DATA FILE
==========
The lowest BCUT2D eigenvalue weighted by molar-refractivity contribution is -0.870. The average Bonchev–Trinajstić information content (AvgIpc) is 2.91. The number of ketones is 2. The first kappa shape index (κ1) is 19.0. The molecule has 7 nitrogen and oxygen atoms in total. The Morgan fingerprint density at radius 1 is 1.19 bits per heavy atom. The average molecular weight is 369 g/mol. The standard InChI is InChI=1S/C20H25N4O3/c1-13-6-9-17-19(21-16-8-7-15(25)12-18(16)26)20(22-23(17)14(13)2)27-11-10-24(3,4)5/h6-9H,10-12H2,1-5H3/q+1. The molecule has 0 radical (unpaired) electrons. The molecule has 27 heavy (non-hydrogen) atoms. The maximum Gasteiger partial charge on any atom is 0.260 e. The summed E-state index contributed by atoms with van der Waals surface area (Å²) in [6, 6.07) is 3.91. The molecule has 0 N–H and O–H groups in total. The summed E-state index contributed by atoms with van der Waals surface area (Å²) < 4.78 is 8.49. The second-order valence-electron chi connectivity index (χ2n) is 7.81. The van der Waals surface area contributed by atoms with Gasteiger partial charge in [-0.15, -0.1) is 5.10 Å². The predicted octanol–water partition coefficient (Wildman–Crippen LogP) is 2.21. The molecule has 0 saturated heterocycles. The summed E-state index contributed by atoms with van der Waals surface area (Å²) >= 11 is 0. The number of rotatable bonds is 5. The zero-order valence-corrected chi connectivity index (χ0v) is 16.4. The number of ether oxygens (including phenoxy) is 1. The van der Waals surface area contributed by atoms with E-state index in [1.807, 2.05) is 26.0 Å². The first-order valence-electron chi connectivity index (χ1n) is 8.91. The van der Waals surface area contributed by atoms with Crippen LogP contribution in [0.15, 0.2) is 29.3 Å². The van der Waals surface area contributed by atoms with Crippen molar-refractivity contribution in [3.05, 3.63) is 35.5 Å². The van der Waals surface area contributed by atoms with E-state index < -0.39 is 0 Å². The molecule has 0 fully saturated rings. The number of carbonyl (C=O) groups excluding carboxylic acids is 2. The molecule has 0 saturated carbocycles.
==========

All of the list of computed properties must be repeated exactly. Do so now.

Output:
The lowest BCUT2D eigenvalue weighted by molar-refractivity contribution is -0.870. The average Bonchev–Trinajstić information content (AvgIpc) is 2.91. The number of ketones is 2. The first kappa shape index (κ1) is 19.0. The molecule has 7 nitrogen and oxygen atoms in total. The Morgan fingerprint density at radius 1 is 1.19 bits per heavy atom. The average molecular weight is 369 g/mol. The standard InChI is InChI=1S/C20H25N4O3/c1-13-6-9-17-19(21-16-8-7-15(25)12-18(16)26)20(22-23(17)14(13)2)27-11-10-24(3,4)5/h6-9H,10-12H2,1-5H3/q+1. The molecule has 0 radical (unpaired) electrons. The molecule has 27 heavy (non-hydrogen) atoms. The maximum Gasteiger partial charge on any atom is 0.260 e. The summed E-state index contributed by atoms with van der Waals surface area (Å²) in [6, 6.07) is 3.91. The molecule has 0 N–H and O–H groups in total. The summed E-state index contributed by atoms with van der Waals surface area (Å²) < 4.78 is 8.49. The second-order valence-electron chi connectivity index (χ2n) is 7.81. The van der Waals surface area contributed by atoms with Gasteiger partial charge in [-0.15, -0.1) is 5.10 Å². The predicted octanol–water partition coefficient (Wildman–Crippen LogP) is 2.21. The molecule has 0 saturated heterocycles. The summed E-state index contributed by atoms with van der Waals surface area (Å²) >= 11 is 0. The number of rotatable bonds is 5. The zero-order valence-corrected chi connectivity index (χ0v) is 16.4. The number of ether oxygens (including phenoxy) is 1. The van der Waals surface area contributed by atoms with E-state index in [1.807, 2.05) is 26.0 Å². The first-order valence-electron chi connectivity index (χ1n) is 8.91. The van der Waals surface area contributed by atoms with Crippen LogP contribution in [0.15, 0.2) is 29.3 Å². The van der Waals surface area contributed by atoms with Crippen molar-refractivity contribution in [3.05, 3.63) is 35.5 Å². The van der Waals surface area contributed by atoms with E-state index < -0.39 is 0 Å². The molecule has 0 fully saturated rings. The number of carbonyl (C=O) groups excluding carboxylic acids is 2. The molecule has 0 saturated carbocycles.